“Sorry for being late,” said the client as she entered the conference call. “I had to drive home to take the call. It was way too noisy for a Thursday.”
Earlier that week I waltzed up to the outdoor concierge area of a hotel I was staying at. I needed my luggage and a taxi to head to the airport and the ensuing flight back home.
I approached the young man behind the desk. “Hey mate,” I said, “it’s time for me to depart.”
I said yes, and he moseyed off. The locker was to my left, roughly 50 feet away. He opened the door, where I could see him easily procure my bag within seconds. Unbeknownst to him, I could see everything he was doing. He then proceeded to spend roughly two minutes flipping through a mobile phone that was charging against the wall.
When the scrolling ceased, he strolled back to where I was standing, oblivious to my friendly espionage.
“Alright sir, let’s hail you that cab.”
While unrelated, each of these situations is an example of workplace distractedness. It’s a growing concern of mine. It should be a concern of yours, too.
The open office concept has resulted in both positive and negative effects. On the positive side—for those that enjoy it—open offices create a buzz not found in closed office environments. That “buzz” might be a more collaborative arena in which to brainstorm, make decisions, or to get things done. The palpable energy is something many people feed off of, helping them to be more engaged in their work.
On the other hand, the open office is not for everyone. It can be quite stressful for those who require relative peace and serenity in which to accomplish their tasks, be it writing, thinking, assessing, creating, or in the case of my client, conducting a conference call.
The less-than-favorable view of the open office is another example of workplace distractedness. If an employee feels as though they cannot adequately perform in their role due to factors such as noise, commotion, interruptions, or even lighting, you can be assured that their levels of engagement and productivity will be less than stellar.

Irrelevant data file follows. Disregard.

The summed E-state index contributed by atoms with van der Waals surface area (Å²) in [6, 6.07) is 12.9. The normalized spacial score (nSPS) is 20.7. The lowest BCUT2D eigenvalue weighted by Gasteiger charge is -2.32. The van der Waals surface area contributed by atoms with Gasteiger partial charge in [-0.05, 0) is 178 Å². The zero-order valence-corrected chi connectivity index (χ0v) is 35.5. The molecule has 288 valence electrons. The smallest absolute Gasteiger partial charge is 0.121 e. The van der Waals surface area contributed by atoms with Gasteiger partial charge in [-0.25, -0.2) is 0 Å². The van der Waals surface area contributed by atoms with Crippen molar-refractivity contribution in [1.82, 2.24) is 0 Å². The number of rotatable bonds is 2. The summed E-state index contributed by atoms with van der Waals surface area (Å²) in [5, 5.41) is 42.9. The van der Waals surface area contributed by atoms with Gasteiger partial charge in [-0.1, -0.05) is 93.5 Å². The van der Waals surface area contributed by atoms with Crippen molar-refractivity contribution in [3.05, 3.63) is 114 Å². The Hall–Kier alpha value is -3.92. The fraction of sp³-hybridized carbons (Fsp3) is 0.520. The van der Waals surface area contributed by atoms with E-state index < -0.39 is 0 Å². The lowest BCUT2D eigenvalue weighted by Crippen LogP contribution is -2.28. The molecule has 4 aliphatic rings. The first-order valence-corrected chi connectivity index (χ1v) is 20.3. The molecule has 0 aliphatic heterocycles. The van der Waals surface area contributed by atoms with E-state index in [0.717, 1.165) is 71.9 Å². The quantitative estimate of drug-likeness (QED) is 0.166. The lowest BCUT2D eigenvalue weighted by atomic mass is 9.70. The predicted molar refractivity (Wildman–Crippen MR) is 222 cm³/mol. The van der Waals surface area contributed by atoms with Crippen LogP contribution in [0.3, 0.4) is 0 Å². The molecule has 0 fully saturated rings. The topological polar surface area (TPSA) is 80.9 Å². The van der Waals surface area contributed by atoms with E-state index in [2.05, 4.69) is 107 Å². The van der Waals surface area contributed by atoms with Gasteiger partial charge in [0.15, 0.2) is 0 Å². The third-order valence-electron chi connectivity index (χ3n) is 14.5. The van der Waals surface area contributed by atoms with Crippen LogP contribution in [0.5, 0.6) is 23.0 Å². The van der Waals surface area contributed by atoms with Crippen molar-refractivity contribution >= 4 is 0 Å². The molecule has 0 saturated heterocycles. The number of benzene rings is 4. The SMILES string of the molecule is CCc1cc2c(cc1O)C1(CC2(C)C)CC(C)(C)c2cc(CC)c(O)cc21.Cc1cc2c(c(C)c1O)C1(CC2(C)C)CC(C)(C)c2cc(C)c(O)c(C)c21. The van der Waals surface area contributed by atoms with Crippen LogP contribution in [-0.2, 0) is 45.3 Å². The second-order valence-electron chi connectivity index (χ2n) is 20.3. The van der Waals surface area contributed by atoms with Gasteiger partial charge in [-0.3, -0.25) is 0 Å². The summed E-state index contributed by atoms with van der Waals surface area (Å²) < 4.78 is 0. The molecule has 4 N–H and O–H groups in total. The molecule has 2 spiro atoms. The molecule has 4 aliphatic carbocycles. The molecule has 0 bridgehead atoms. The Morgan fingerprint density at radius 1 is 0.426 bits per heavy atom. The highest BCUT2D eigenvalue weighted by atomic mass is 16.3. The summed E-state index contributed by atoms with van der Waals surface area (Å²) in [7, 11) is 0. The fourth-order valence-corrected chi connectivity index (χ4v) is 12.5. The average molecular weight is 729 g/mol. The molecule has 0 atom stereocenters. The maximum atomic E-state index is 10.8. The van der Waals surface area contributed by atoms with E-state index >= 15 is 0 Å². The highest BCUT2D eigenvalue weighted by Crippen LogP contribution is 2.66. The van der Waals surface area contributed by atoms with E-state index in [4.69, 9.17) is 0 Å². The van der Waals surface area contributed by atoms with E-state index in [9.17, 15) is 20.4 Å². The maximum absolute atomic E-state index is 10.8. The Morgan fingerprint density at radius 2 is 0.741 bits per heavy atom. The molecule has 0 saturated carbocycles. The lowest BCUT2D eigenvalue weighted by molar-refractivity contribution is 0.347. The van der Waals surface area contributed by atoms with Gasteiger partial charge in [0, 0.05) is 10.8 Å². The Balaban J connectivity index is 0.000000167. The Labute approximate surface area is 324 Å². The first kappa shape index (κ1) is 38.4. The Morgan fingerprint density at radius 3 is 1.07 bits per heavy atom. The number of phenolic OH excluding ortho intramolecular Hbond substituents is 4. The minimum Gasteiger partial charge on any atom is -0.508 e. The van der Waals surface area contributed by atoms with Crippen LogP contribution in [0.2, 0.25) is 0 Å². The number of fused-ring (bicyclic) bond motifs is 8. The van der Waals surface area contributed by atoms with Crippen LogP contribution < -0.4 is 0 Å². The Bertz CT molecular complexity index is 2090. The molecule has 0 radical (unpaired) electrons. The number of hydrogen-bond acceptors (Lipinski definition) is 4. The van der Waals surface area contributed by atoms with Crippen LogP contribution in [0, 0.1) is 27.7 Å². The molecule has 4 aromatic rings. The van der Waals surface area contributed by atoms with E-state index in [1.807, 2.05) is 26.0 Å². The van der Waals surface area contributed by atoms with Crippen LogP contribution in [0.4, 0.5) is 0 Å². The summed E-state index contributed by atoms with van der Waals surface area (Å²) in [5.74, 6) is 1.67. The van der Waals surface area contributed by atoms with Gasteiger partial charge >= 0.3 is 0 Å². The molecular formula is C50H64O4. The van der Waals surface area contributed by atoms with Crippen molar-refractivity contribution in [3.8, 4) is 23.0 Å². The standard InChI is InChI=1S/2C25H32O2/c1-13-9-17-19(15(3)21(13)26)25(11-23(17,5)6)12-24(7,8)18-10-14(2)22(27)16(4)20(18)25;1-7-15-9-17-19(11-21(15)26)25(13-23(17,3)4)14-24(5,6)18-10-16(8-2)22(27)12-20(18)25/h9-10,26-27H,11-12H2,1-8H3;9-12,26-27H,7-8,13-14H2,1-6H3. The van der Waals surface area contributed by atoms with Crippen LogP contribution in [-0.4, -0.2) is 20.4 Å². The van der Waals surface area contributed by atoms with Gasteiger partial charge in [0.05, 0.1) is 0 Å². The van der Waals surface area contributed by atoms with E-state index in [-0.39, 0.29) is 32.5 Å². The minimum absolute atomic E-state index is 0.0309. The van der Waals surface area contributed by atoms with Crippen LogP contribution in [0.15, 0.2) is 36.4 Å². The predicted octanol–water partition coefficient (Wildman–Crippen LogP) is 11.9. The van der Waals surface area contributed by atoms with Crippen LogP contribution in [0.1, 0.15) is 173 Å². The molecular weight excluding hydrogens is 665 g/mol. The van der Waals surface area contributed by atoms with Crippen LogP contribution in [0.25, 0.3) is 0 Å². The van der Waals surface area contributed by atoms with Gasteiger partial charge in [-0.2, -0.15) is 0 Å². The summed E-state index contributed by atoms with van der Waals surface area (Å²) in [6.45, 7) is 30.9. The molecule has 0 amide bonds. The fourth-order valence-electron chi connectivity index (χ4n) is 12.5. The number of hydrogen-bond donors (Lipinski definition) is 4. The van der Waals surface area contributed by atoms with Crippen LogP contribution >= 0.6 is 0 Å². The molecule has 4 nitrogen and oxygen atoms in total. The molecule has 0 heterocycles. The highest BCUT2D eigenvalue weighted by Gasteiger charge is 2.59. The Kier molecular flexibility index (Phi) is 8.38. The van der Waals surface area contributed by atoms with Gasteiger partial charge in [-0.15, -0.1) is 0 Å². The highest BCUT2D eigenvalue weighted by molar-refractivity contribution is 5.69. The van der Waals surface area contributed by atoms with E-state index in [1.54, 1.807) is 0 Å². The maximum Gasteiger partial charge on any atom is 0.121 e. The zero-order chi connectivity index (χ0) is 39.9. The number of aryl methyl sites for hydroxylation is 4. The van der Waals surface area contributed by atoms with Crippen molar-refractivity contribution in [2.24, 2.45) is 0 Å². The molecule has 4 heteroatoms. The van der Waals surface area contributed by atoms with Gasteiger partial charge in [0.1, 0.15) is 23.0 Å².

Similarly, leaders ought to appreciate the appropriate use of technology, notably the constant barrage of notifications and attention requests on employees.
In my cheeky example with the hotel concierge, one might argue that it was only a two-minute delay in my day. Indeed, it was only two minutes. But what is my impression of the hotel chain, and of this employee now?
Think about any customer-facing interaction. If employees feel compelled to answer every request or notification that comes their way on a device—be it a laptop, mobile phone, tablet, and so on—what does that say about that organization’s ability to focus and to serve the customer?
When an employee’s attention span is unable to be kept on task—like retrieving luggage—it begs the question of how productive they are across all of their objectives. If employees are distracted by small hits of dopamine—checking for texts, emails, requests from the boss, or likes on their most recent Instagram post—it is not only the output and productivity I am concerned about for that employee, it is the reputation of the organization itself.
What to do?
There are a few easy wins you might want to consider.
First, involve your Learning and Development department to design a program explicitly focused on “distraction training.” It’s my opinion that many employees do not even know how distracted they have become. The training itself ought to include the difference between a focused employee and an unfocused one. For example, detail the positive effects of shutting down all laptop and mobile phone notifications to be more focused. (If you do not possess such a department, outsource it to a willing contractor or external training firm.)
Second, if your organization has already shifted to an open office environment, create private, quiet spaces for people to work in. At my place of work, TELUS, we created just that with “telephone rooms” in which team members can book them to take a call or to focus on their work without distractions. We also implemented “walking rooms” where you can take your laptop in and stroll on a treadmill while thinking, writing, or even chatting on the phone. Both are examples of providing a distraction, noise-free option.
And finally, consider the introduction of “team norms.” While working with your team, establish rules and guidelines on how your team will interact and collaborate with one another. Perhaps there is a no-meeting Friday rule. Maybe everyone gets to “think” or “dream” for three hours every week. Or what if everyone was able to work from home once or twice per week. Whatever the case, having this open discussion with the team under the banner of “team norms” might help weed out the distractions.
And speaking of weeds, distractedness is quickly becoming the ultimate killer weed that is popping up more and more in our organizations.
It is the role of leaders to help find ways in which to prevent it from spreading and causing more damage than it has already done.